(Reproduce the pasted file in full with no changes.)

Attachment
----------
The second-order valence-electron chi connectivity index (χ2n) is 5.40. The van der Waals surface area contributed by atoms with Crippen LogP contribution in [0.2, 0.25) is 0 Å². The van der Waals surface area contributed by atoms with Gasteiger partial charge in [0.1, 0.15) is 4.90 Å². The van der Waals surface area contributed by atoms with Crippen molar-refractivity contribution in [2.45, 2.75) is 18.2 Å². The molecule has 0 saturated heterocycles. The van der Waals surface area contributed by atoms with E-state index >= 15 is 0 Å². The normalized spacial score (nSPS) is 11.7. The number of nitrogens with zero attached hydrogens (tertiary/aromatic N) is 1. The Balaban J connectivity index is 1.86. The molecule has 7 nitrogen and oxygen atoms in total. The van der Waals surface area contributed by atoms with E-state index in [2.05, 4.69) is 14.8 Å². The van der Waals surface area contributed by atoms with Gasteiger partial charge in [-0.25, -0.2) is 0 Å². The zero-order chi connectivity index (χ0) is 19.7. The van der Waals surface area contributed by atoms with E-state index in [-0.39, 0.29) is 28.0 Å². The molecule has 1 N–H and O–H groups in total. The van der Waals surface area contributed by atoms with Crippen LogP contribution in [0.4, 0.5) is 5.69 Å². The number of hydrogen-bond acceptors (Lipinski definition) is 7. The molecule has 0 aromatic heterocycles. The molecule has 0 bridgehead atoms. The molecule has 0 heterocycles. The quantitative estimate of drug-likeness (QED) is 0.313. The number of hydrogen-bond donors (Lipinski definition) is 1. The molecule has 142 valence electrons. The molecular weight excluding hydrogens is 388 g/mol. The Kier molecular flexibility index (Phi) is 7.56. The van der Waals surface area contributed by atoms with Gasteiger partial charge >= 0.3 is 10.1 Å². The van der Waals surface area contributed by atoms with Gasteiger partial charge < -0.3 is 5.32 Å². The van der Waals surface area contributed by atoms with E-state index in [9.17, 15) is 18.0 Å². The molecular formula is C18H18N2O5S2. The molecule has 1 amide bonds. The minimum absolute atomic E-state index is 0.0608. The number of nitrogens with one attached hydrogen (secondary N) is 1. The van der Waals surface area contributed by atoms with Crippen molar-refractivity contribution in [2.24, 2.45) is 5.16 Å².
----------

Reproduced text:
The second-order valence-electron chi connectivity index (χ2n) is 5.40. The van der Waals surface area contributed by atoms with Crippen LogP contribution in [0.2, 0.25) is 0 Å². The van der Waals surface area contributed by atoms with Gasteiger partial charge in [0.1, 0.15) is 4.90 Å². The van der Waals surface area contributed by atoms with Crippen molar-refractivity contribution in [2.45, 2.75) is 18.2 Å². The molecule has 0 saturated heterocycles. The van der Waals surface area contributed by atoms with E-state index >= 15 is 0 Å². The normalized spacial score (nSPS) is 11.7. The number of nitrogens with zero attached hydrogens (tertiary/aromatic N) is 1. The Balaban J connectivity index is 1.86. The molecule has 7 nitrogen and oxygen atoms in total. The van der Waals surface area contributed by atoms with E-state index in [2.05, 4.69) is 14.8 Å². The van der Waals surface area contributed by atoms with Gasteiger partial charge in [-0.25, -0.2) is 0 Å². The zero-order chi connectivity index (χ0) is 19.7. The van der Waals surface area contributed by atoms with E-state index in [-0.39, 0.29) is 28.0 Å². The molecule has 1 N–H and O–H groups in total. The van der Waals surface area contributed by atoms with Crippen LogP contribution in [0.4, 0.5) is 5.69 Å². The number of hydrogen-bond acceptors (Lipinski definition) is 7. The molecule has 0 aromatic heterocycles. The molecule has 0 bridgehead atoms. The molecule has 0 heterocycles. The quantitative estimate of drug-likeness (QED) is 0.313. The number of hydrogen-bond donors (Lipinski definition) is 1. The molecule has 142 valence electrons. The molecular weight excluding hydrogens is 388 g/mol. The Kier molecular flexibility index (Phi) is 7.56. The van der Waals surface area contributed by atoms with Gasteiger partial charge >= 0.3 is 10.1 Å². The van der Waals surface area contributed by atoms with Gasteiger partial charge < -0.3 is 5.32 Å². The van der Waals surface area contributed by atoms with E-state index in [9.17, 15) is 18.0 Å². The molecular formula is C18H18N2O5S2. The molecule has 1 amide bonds. The minimum absolute atomic E-state index is 0.0608. The number of nitrogens with one attached hydrogen (secondary N) is 1. The van der Waals surface area contributed by atoms with Crippen molar-refractivity contribution in [2.24, 2.45) is 5.16 Å².